Stereotypes in Recovery by Rose Lockinger

We’ve all experienced - or are at least aware of the many stereotypes that go along with addiction. People who aren’t educated make all kinds of assumptions about the person who is addicted to substances. For example, the stereotype that all drug addicts are criminals, or the stereotypical image of the “wino” sitting in the alleyway, clutching a brown paper bag.

We know full well that all types of people can become addicted. No matter where they come from, what their race, education level or status in the community, there are plenty of addicts who defy stereotypes. There is also the assumption that states, 'once an addict, always an addict,' that implies the person addicted to substances is permanently broken and can’t recover. Of course, this isn't true. Recovery is possible. We’ve seen it. Whether it is through treatment or a 12-step program it is possible to recover from any type of substance addiction.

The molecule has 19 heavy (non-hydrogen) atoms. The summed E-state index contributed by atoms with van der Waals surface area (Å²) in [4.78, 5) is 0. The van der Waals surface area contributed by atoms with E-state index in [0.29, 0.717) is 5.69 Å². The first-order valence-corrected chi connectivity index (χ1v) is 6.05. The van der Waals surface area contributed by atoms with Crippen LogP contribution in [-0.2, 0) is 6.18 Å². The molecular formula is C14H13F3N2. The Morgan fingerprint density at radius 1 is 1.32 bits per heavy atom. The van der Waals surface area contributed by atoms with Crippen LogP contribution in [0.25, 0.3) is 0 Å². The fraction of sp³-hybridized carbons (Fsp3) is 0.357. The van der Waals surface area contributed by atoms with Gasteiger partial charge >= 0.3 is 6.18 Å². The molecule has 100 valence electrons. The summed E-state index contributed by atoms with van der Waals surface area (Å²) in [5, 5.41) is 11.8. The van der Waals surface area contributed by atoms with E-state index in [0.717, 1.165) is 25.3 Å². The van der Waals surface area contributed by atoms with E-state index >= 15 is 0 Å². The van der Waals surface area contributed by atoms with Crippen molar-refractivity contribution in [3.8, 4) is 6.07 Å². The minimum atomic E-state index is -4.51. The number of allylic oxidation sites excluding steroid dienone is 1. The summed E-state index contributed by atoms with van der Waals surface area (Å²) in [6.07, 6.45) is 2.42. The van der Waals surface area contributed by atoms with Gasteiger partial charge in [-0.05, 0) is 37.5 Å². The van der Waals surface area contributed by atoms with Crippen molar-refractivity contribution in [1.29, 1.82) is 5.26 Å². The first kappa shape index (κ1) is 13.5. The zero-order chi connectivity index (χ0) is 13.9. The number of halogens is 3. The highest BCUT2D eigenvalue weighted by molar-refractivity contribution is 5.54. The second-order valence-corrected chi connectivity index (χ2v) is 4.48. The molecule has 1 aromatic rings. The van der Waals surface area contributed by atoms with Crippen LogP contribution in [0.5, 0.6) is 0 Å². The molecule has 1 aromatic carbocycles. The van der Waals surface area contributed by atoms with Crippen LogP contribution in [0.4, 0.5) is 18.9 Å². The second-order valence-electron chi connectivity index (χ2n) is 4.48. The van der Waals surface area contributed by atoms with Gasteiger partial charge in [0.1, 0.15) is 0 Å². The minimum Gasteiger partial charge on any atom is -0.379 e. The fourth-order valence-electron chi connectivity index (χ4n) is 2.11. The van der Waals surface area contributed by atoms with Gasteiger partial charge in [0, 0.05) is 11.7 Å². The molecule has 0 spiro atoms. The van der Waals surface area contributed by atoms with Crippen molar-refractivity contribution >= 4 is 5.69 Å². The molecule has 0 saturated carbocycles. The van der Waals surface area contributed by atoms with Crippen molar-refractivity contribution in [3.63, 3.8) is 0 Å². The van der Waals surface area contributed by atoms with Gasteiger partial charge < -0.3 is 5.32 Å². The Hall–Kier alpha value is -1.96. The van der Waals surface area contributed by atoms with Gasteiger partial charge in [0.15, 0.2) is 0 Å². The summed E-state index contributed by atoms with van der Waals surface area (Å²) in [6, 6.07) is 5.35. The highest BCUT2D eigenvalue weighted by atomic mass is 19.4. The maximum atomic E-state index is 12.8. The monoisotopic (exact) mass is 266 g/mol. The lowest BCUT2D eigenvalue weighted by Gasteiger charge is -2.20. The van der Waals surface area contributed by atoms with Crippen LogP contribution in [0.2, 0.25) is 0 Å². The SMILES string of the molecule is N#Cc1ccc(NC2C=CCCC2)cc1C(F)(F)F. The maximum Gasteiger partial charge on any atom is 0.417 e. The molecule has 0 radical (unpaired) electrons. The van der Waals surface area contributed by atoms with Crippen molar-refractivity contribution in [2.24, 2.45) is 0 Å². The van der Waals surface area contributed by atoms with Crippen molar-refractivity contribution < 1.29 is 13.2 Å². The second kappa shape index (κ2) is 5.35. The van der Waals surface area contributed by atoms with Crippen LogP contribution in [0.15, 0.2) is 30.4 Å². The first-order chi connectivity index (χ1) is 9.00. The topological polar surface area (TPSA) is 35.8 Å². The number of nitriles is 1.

Stereotypes and roles don’t end with active addiction, though. There is plenty of that going on within the recovery community. We can poke fun of it and nod our heads in recognition if we see ourselves in these stereotypes, but we should also be aware that there are pitfalls to separation within our community.

Common Characters You’ll Find In Recovery: